Today, it’s common for web and mobile applications to hide some or even all of their functionality behind a user authentication prompt. And while registration using email and password is still the standard, most apps prefer to complement it with trusted social networking services (SNS) which have authentication capabilities for 3rd party software. Google, Facebook, and Discord are some of the larger ones, but there are many more out there.
That said, even with SNS authentication available, its implementation and the management of login sessions are burdensome, especially for early-stage startups that want to focus on their product’s core functionality. Handling various login methods and managing sensitive data isn't easy.
Fortunately, services such as Auth0, Okta, and Frontegg enable adding both authentication and user session management easily. In this post, we’ll focus on Auth0 and login with SNS scenario. We’ll take a quick look at how user sessions work under the hood, then dive into a more complicated scenario we tackled in Wilco: multiple clients sharing one session.
The imaginary gaming company “Wow Amazing Games” offers amazing games (wow!) on their amazing website wow-amazing-games.com. They use the module AuthService to integrate their React frontend with Auth0:
But what happens under the hood when calling webAuth.authorize()?
“Wow Amazing Games” is doing so well that they decide to add an online store selling merchandise of their successful games. Their product sets three requirements:
These requirements mean that the user session should be verified silently, without redirecting to Auth0 and requesting the user to log in again. If a valid session exists, the user should seamlessly continue to the store website. Otherwise, she should be considered logged out and redirected to the login page. How can we perform silent login?
The function checkSession is doing some cool magic. It redirects to the Auth0 server inside a hidden iframe. This way, the Auth0 server can check if a valid login session exists without redirecting the user or presenting any authentication UI . Auth0 will return either a valid token or an error. If callback is called with an error, the user will be redirected to the Auth0 server for authentication.
Amazing, right? Well, not so fast.
You may have asked yourself how the Auth0 server checks if a login session exists. The answer is cookies. It stores a token as a cookie when the user logs in, reads the cookie when requested by checkSession, and verifies its validity. It works flawlessly on most browsers. But some browsers block this functionality.
Third-party cookies are cookies that are stored under a different domain than you are currently visiting. The iframe created by the store website is precisely that. It tries to access cookies stored under<domain>.auth0.com while the user is visiting www-amazing-store.com. Browsers such as Firefox, Safari, and incognito mode in Google Chrome block access to third-party cookies and cause checkSession to fail.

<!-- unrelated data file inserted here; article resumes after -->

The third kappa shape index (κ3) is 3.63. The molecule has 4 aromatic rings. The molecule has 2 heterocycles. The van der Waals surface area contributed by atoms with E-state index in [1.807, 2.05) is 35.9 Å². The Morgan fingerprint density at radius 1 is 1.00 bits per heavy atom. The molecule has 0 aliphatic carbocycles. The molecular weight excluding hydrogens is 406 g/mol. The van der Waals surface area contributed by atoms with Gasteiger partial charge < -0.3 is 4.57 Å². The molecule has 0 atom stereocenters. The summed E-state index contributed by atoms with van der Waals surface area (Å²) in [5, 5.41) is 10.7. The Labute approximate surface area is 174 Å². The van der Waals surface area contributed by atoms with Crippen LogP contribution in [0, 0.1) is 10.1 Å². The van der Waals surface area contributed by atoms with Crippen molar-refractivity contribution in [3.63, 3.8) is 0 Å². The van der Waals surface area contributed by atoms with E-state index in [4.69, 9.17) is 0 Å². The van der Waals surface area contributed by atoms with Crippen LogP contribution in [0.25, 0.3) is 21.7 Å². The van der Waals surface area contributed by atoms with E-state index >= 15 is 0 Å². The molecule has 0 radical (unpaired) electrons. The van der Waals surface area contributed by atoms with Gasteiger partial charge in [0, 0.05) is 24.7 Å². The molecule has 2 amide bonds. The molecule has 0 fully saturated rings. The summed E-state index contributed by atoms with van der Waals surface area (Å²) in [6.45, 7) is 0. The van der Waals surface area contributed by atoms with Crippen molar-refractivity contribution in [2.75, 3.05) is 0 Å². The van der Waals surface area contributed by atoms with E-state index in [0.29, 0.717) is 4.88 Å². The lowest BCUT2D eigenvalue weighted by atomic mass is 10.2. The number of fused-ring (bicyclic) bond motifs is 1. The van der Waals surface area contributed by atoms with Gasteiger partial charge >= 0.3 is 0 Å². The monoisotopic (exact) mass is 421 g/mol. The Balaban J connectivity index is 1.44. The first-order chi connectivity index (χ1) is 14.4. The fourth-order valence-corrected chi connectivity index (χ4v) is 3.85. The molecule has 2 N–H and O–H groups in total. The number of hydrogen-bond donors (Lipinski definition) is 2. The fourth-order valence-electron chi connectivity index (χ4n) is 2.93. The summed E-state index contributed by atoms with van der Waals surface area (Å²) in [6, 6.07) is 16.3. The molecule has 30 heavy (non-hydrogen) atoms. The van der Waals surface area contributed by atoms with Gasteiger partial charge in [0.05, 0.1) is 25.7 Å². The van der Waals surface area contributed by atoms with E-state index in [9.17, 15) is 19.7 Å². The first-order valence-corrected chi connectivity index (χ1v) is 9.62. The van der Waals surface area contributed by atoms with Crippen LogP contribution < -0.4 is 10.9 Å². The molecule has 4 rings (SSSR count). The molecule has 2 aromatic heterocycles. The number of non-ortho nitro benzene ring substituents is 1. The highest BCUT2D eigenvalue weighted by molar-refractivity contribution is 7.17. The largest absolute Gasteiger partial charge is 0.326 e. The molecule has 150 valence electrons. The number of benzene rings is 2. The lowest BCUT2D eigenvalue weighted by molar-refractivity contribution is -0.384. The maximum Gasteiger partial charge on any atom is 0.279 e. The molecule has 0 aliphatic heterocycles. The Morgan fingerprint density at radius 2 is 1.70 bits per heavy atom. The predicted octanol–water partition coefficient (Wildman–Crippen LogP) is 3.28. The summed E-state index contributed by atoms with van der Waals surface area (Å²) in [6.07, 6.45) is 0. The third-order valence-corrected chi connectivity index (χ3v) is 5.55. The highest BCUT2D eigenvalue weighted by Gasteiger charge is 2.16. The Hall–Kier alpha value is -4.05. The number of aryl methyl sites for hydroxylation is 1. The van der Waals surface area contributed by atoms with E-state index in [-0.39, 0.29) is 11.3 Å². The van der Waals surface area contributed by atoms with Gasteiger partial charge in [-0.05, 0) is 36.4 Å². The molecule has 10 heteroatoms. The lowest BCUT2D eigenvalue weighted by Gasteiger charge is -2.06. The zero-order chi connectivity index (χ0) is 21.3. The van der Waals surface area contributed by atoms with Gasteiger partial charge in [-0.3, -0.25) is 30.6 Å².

In contrast, first-party cookies are cookies stored under the same domain you are currently visiting. Could we make the cookies accessed by the iframe first-party instead of third-party? We certainly can!
First, we need to decide on the primary domain name that both clients and the Auth0 server will share. wow-amazing.com is an excellent choice.
Now, let’s modify both clients and Auth0 server domain names to be sub-domains of wow-amazing.com.
Now, cookies accessed by the iframe are considered first-party cookies and checkSession functionality is no longer blocked.
The user successfully passed the initial session verification on the store website but decided to log out from the gaming website running in another tab. Single logout means that we need to recognize the user logged out across all subdomains. Let’s look at a solution that assumes we don’t have to recognize it immediately and can allow him to continue using the website for some time:
This code periodically polls Auth0 using checkSession() to see if a session exists. If the session does not exist, the user will be redirected to the login page. We follow Auth0’s recommendation to poll once in 15 minutes to avoid any future issues with the rate-limiting of this call.
Another solution to this edge case is to have the app server notify all clients that the user logged out, redirecting the user to the login page. This is also a great solution but more complicated to implement.
We started with only one website allowing users to authenticate themselves and ended up with multiple clients providing a seamless login and a unified logout. More clients can be added freely as long as they share the same primary domain.